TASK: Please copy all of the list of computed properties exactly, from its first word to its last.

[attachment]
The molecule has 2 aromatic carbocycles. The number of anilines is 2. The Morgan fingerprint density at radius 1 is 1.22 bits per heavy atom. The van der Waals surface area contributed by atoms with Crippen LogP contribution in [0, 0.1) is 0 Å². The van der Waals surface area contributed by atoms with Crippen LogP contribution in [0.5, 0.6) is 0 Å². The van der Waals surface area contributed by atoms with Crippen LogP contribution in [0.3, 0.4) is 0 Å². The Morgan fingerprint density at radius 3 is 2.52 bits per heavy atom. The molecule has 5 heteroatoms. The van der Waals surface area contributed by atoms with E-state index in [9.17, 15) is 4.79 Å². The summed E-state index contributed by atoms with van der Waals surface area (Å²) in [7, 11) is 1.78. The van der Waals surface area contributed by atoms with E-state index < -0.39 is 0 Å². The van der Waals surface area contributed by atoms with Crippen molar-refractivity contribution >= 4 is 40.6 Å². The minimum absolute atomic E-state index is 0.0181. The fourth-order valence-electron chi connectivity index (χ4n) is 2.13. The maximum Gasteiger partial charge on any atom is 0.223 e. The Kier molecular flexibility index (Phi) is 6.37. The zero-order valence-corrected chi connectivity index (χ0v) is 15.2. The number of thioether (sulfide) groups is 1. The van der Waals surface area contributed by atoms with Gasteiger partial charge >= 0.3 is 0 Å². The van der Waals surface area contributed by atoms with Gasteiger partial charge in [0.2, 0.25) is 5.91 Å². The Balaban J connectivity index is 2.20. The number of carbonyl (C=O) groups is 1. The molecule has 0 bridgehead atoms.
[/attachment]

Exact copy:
The molecule has 2 aromatic carbocycles. The number of anilines is 2. The Morgan fingerprint density at radius 1 is 1.22 bits per heavy atom. The van der Waals surface area contributed by atoms with Crippen LogP contribution in [0, 0.1) is 0 Å². The van der Waals surface area contributed by atoms with Crippen LogP contribution in [0.5, 0.6) is 0 Å². The van der Waals surface area contributed by atoms with Crippen LogP contribution in [0.3, 0.4) is 0 Å². The Morgan fingerprint density at radius 3 is 2.52 bits per heavy atom. The molecule has 5 heteroatoms. The van der Waals surface area contributed by atoms with E-state index in [9.17, 15) is 4.79 Å². The summed E-state index contributed by atoms with van der Waals surface area (Å²) in [7, 11) is 1.78. The van der Waals surface area contributed by atoms with E-state index < -0.39 is 0 Å². The van der Waals surface area contributed by atoms with Crippen molar-refractivity contribution >= 4 is 40.6 Å². The minimum absolute atomic E-state index is 0.0181. The fourth-order valence-electron chi connectivity index (χ4n) is 2.13. The maximum Gasteiger partial charge on any atom is 0.223 e. The Kier molecular flexibility index (Phi) is 6.37. The zero-order valence-corrected chi connectivity index (χ0v) is 15.2. The number of thioether (sulfide) groups is 1. The van der Waals surface area contributed by atoms with Gasteiger partial charge >= 0.3 is 0 Å². The van der Waals surface area contributed by atoms with Gasteiger partial charge in [0.2, 0.25) is 5.91 Å². The Balaban J connectivity index is 2.20. The number of carbonyl (C=O) groups is 1. The molecule has 0 bridgehead atoms.